Biodynamic Gardening Club Webinars 2023 – Zoom details10th October 2022
Biodynamic Activity in the UK – Presentation for the Biodynamic Federation Members Assemby Meeting November 202218th November 2022
By Soil Sisters: Miche Fabre Lewin and Daphne Lambert
Miche and Daphne have been working together as Soil Sisters for over two decades. Daphne is an eco-nutritionist, founder of Greencuisine Trust, and Visiting Tutor for the Forest Food Garden at the University of Sussex. Miche is an artist-philosopher, co-founder of Studio Fabre Hardy, and
Research Associate with Centre for Agroecology, Water and Resilience at Coventry University, and Sustainability Institute, Lynedoch, South Africa.
Soil Sisters’ ecological gastronomy sees the living soil as fundamental in supporting the interconnected health of ecosystems, agroecological farming, cohesive communities and human well-being – what is known as whole health.
The perspective we give here is in response to George Monbiot’s book Regenesis and his disturbing vision of a new future for food and farming. He claims to solve ecological degradation and prevent animal cruelty by stopping livestock farming in order to release land for rewilding, and by manufacturing bio-engineered ‘replicates’ to replace animal proteins and fats.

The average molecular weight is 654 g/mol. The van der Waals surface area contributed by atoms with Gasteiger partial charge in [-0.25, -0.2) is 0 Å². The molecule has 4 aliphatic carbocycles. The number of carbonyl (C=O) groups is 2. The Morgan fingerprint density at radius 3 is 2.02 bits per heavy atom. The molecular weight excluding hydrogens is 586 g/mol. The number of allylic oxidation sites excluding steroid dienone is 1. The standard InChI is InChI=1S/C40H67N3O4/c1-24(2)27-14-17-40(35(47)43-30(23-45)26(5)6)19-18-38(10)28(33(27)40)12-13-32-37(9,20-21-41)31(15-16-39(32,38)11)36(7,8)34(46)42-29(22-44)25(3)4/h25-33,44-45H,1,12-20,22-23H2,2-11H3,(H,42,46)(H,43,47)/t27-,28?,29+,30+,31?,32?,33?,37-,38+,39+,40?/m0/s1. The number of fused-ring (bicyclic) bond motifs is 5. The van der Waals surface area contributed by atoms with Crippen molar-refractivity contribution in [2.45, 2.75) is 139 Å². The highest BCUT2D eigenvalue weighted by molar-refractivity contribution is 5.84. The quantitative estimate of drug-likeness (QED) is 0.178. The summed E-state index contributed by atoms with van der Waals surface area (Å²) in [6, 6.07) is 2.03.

Soil Sisters offer two interconnected contributions to add to those of others who have presented strong cases against Monbiot’s arguments (Meirs, Langford, Smaje, Young). Firstly, we consider the nutritional and human health implications of eating the laboratory-derived foods he advocates. Secondly, we highlight how mixed farming which combines growing crops and animal husbandry is integral to the genuine regenesis of both agriculture and human culture. Disregarded by the narrative of Regenesis are the life-affirming connections between the health of humans, soil and food, and the vital interdependence between small-scale farming and regenerative cultures. It is these relationships that are the lifeblood of agroecological farming. Soil Sisters acknowledge the challenge of providing health-giving food for increasing populations, notably in urban environments. However, across the globe, rural and urban small-scale initiatives already contribute to viable and ethical models of sustainable food cultures. This is a vibrant food justice movement which integrates traditional knowledge and indigenous wisdoms with science and practice-led research to produce nutritious food from fertile soils that restore whole health.